UNZ.org - Periodicals, Books, and Authors
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Q: What is UNZ.org?

A: The UNZ.org website is intended to provide convenient access to a large quantity of high-quality content material, mostly published over the last 150 years in America and England, including both articles and books, encompassing over one million readable items and titles of another million items not readable due to copyright. Much of this material has never previously been available anywhere on the Internet and should be useful for researchers and intellectual historians.

Q: Why do you include non-readable articles and books?

A: The inclusion of the copyright-excluded material allows users to examine a more nearly complete collection of a given author's writings, even if many of the particular items themselves are currently unavailable due to copyright. If necessary, many of these other items can often be accessed and read on other websites or content systems, especially in the case of extent publications. Furthermore, there is a chance that at some future point these publications will be released for reading on this website as well.

Q: The website seems very different than when I previously visited. What's the story?

A: The current Version 2.0 release of UNZ.org incorporates major design changes from the previous version, but nearly all of the same underlying printed content is still available. Given the relatively slight use of the previous links to external videos and webzines, these portions have been removed, thereby streamlining access to the printed materials which constitute the main value of the system. Another major change has been the widespread use of Javascript, rendering most of the pages "reactive" as you begin entering information.

Q: How do I find a given author or publication?

A: Most of the main pages of the website contain one or more "Reactive Clouds," with the names of various authors or publications. Javascript functions cause these Clouds to "react" and change the displayed information as you begin typing in the entry boxes. For example, as you enter the first few letters of an author's name on the Home page, the Clouds adjust to display only those authors whose names begin with those letters. Similar adjustments occur as you start typing in a particular decade or year, or if you select one of the drop-down settings or other filter. This allows you to quickly focus in on the individuals you are seeking based on your particular criteria.

At any point, the relative size of the names in a given Cloud indicates the volume of underlying content material associated with that name. Meanwhile, the color indicates what fraction of the content material is readable (for copyright reasons): bright blue indicates mostly readable, dark blue indicates partly readable, and black means mostly unreadable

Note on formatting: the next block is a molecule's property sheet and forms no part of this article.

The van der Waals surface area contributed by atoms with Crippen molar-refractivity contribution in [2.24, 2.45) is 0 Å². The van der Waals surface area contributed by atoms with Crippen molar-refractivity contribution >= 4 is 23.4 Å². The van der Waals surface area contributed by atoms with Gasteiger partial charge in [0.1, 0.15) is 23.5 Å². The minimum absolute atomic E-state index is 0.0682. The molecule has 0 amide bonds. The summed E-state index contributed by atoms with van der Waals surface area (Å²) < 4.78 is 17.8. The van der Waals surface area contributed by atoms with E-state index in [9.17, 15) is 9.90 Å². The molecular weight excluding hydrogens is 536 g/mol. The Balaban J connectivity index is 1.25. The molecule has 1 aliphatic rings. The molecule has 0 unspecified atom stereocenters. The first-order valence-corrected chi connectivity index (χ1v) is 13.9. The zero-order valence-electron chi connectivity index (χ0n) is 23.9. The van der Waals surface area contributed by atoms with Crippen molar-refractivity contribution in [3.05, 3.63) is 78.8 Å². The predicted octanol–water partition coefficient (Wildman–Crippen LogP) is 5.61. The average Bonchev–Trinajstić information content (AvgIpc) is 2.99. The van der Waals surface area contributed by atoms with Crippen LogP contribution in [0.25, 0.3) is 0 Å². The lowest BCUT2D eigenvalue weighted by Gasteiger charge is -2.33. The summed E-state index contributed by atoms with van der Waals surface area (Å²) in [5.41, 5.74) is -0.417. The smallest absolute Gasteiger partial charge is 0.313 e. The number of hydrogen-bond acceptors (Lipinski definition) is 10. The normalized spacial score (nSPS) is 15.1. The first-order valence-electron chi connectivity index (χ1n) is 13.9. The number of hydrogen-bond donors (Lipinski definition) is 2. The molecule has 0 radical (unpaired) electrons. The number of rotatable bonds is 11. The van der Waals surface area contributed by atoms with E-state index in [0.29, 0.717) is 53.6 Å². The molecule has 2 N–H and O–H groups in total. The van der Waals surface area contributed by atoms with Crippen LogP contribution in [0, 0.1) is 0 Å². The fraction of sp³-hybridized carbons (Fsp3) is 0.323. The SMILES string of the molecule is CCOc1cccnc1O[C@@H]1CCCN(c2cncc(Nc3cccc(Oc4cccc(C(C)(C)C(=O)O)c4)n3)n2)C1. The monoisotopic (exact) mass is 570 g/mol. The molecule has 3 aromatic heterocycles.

Q: How do I find a given article or book?

A: The main Articles and Books pages, as well as the Overview tabs for individual authors or publications, display a Listing of articles (or books) towards the bottom of the page. Like the Clouds, these Listings are "reactive" and automatically adjust as you being typing in any of the information in the various data entry fields---Title, Author, Publication, or Period, displaying only those items that match your selection.

Q: What about the individual publications?

A: When you reach the pages associated with a given publication, you can examine the contents in a number of different ways, accessed via the different tabs. The default Overview tab gives you the Cloud of authors for that publication plus the Listing of individual articles, with both of these being "reactive" as you provide information in the Title, Author, or Period fields.

There are also several other tabs. The Tree tab displays a dynamic tree allowing the individual time periods, issues, and articles to be opened for greate detail. The Year Contents tab displays the tables of contents for all the issues of a given year, the Issues, Small Covers, and Large Covers tabs display those views of the contents for a given decade, and the All Years tab provides an overview of the entire archive of the periodical. In addition, the drop down field in the control bar may be used to explore the different periods. All these pages allow for convenient browsing of the contents of a given periodical and clicking on any of the individual links accessing more detailed information.